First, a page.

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Friday, October 30, 2009

"Smart" Battery Charging

I have a Holiday Rambler travel trailer which the local repair shop says needs a new power converter. Can this replacement job be done easily or should I have the dealer do it?
Steve, (South Bend, IN)

Steve, though some converter installations are relatively easy, especially if the new one is the same brand and model of the one you are replacing, I'd recommend you let a service center perform the replacement. It should take an experienced RV tech no more than an hour to an hour and a half to swap it out. 

But I'd get a second opinion to verify that your existing converter is indeed faulty. It just may have a poor battery charging function. Rarely do converters simply "go bad." Most are fine at converting AC to DC, but are ill-equipped to be an effective battery charger.

If you are serious about RVing, however, you might want to consider adding a multi-stage “smart” battery charger such as the Xantrex Truecharge 40 which uses charging criteria developed specifically for RV use. It optimizes the charging parameters by taking into account the battery temperature, the total amp-hour capacity of the battery bank and the type of electrolyte used. Here's a brief overview of how it operates. 

The multi-stage charge sequence begins with a bulk charge which basically pours all of the converter’s output into the depleted battery bank until the voltage approaches the gassing point, (around 14.2 – 14.4 volts). This bulk stage will bring the battery up to about 75 –80% capacity in the shortest amount of time. 

Next is the absorption stage. In this stage, the battery is charged at 14.4 volts until the current decreases to about 5-amps. At this point the battery bank is considered fully charged. Then it enters a maintenance type of charge sequence called the float stage. This float charge is commonly referred to as a "trickle charge." A constant voltage of about 13.3 to 13.5 volts is applied at a low current of about 1 – 3 amps. This is the point at which most other converters begin to boil the electrolyte. The Truecharge 40 eliminates this fear and most all RVs can be left plugged in indefinitely when equipped with this charger. The exception is when the battery bank consists of true deep cycle batteries such as two Trojan T-105, 6-volt golf cart batteries.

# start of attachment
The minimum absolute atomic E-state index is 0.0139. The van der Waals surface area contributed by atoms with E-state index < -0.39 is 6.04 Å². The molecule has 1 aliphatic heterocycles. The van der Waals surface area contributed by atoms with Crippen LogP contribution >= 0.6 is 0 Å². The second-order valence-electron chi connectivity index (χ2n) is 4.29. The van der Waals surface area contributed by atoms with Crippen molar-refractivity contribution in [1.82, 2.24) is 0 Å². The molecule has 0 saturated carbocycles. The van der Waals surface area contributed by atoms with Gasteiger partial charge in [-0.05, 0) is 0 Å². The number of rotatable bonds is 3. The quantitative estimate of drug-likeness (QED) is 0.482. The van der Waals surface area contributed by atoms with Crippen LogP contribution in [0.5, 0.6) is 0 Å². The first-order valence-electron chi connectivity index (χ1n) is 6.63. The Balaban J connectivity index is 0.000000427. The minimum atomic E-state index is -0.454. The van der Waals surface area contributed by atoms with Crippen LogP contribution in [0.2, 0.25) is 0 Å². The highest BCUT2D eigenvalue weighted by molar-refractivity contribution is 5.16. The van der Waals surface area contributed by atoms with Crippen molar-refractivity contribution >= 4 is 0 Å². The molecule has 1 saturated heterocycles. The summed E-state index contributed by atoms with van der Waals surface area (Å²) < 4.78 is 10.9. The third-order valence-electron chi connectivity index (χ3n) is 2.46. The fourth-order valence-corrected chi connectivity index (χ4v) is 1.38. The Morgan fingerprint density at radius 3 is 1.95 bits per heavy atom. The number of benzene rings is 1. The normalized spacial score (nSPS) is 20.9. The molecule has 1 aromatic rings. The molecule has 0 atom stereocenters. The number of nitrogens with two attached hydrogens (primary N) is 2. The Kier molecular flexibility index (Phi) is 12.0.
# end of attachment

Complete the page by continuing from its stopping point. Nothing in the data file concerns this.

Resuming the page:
Most true deep cycle batteries are best utilized when charged and discharged deeply between charge cycles. They are not designed for prolonged periods of float charge. The Truecharge 40, however, considers this and allows you to choose a charging cycle sequence that only includes two steps – the bulk charge and absorption charge. A third, constant output voltage mode can also be selected if necessary. 

A fourth, equalization stage is also available. This equalization mode is simply a controlled overcharge designed to minimize or prevent sulfation from occurring in flooded batteries. During normal charge cycles, especially in the hotter climates, higher temperatures and impurities in the electrolyte may prevent some cells from attaining a full charge while allowing a higher degree of sulfating on the plates. Since not all batteries require a regular equalization charge, (most sealed, lead acid batteries in fact, do not), this feature is user-induced rather than automatic. 

Other advantages of the Truecharge include the ability to choose between gel, flooded or AGM battery types. Since each is constructed differently, the charging patterns should also be different. Over-temperature protection, overload protection and reverse polarity protection are additional benefits. And the good news is that it is quite simple to install. The 120-volt circuits of your existing panel will stay intact and only the battery charging function will be switched over to the Xantrex. 

In most every case, an upgrade to one of these highly efficient, "smart" power chargers is a wise investment and may very well eliminate or at least minimize the 12-volt battery charging woes so prevalent today.


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